MINAL HAJRATWALA IS...
a unicorn of many colors, but a poet at heart. Her first poetry collection, Bountiful Instructions for Enlightenment, includes poems and the script for her theatrical poetry extravaganza, "Avatars: Gods for a New Millennium," which was commissioned by the Asian Art Museum of San Francisco for World AIDS Day in 1999. It is published by The (Great) Indian Poetry Collective, which publishes contemporary poetry books from India under a collective mentorship model.
In 2009, her nonfiction epic Leaving India: My Family's Journey From Five Villages to Five Continents came out from Houghton Mifflin Harcourt. It was called "incomparable" by Alice Walker and "searingly honest" by the Washington Post. The book won a Pen USA Award, an Asian American Writers Workshop Award, a Lambda Literary Award, a California Book Award (Silver, Nonfiction), and was shortlisted for the Saroyan International Writing Prize. Minal spent seven years researching and writing the book, traveling the world to interview more than seventy-five members of her extended family.
Minal spent 2010-11 as a Fulbright-Nehru Senior Scholar in India researching her next book, a novel. During that time she also connected with the LGBT movement in India and edited a groundbreaking anthology, Out! Stories From the New Queer India, which was published by a Mumbai independent press, Queer Ink, in 2013.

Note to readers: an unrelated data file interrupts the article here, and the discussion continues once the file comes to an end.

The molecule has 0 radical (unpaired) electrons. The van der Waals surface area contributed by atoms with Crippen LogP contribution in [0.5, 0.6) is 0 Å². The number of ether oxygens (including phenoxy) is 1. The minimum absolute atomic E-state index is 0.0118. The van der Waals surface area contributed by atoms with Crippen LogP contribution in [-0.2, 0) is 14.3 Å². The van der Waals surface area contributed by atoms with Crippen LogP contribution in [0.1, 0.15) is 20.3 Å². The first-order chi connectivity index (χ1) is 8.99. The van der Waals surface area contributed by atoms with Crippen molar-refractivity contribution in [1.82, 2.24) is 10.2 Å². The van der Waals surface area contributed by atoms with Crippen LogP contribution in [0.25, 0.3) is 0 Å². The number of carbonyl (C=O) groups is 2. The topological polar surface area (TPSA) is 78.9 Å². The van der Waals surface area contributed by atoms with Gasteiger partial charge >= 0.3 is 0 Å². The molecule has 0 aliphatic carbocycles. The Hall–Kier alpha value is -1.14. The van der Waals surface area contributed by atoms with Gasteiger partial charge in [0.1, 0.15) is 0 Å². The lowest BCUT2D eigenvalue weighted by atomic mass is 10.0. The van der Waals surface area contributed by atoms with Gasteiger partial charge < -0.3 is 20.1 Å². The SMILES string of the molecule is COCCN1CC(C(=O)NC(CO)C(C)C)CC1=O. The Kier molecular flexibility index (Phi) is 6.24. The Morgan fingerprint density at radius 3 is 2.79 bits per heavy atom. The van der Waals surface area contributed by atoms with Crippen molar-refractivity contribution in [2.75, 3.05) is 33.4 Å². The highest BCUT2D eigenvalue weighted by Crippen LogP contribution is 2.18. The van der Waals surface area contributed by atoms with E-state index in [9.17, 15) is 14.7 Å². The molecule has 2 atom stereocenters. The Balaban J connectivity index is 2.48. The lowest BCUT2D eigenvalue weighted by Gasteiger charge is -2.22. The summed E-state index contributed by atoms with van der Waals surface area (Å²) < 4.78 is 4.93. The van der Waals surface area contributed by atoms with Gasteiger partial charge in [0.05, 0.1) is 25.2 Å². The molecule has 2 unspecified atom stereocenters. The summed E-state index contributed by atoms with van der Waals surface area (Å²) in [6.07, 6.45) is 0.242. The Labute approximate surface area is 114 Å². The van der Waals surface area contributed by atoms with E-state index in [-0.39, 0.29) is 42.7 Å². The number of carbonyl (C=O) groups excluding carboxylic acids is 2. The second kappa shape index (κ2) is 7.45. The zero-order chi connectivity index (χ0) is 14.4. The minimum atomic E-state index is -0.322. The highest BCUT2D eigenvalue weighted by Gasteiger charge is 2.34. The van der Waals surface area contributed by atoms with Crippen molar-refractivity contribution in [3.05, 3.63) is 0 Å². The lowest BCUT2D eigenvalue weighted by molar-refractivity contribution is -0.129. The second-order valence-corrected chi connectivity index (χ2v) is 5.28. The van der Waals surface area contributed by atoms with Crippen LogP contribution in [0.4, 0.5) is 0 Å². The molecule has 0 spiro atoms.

Her creative work has received recognition and support from the Sundance Institute, the Jon Sims Center for the Arts, the SerpentSource Foundation, the Djerassi Resident Artists Program, and the Hedgebrook writing retreat for women, where she has served on the Alumnae Leadership Council.
As a writing coach, Ms. Hajratwala believes language is magical, and she loves helping individuals and organizations access the power to express themselves in words. She is the creatrix of Blueprint Your Book, an intensive and inspiring six-lesson program for manuscript development; and Writing from the Chakras, a body-based system that leads to fast, energized, powerful breakthroughs by tapping the seven levels of human experience that make up rich, versatile writing. She has taught writing workshops nationally and internationally at universities, community organizations, and online, including as a 2012 memoir faculty member at the Voices of Our Nations Arts summer program for writers of color on the University of California-Berkeley campus.
As a journalist, she worked at the San Jose Mercury News from 1992 to 2000 as an editor, reporter, and the newspaper's first reader representative (ombudsperson). She is a graduate of Stanford University and held a National Arts Journalism Program fellowship in the Graduate School of Journalism at Columbia University in 2000-01.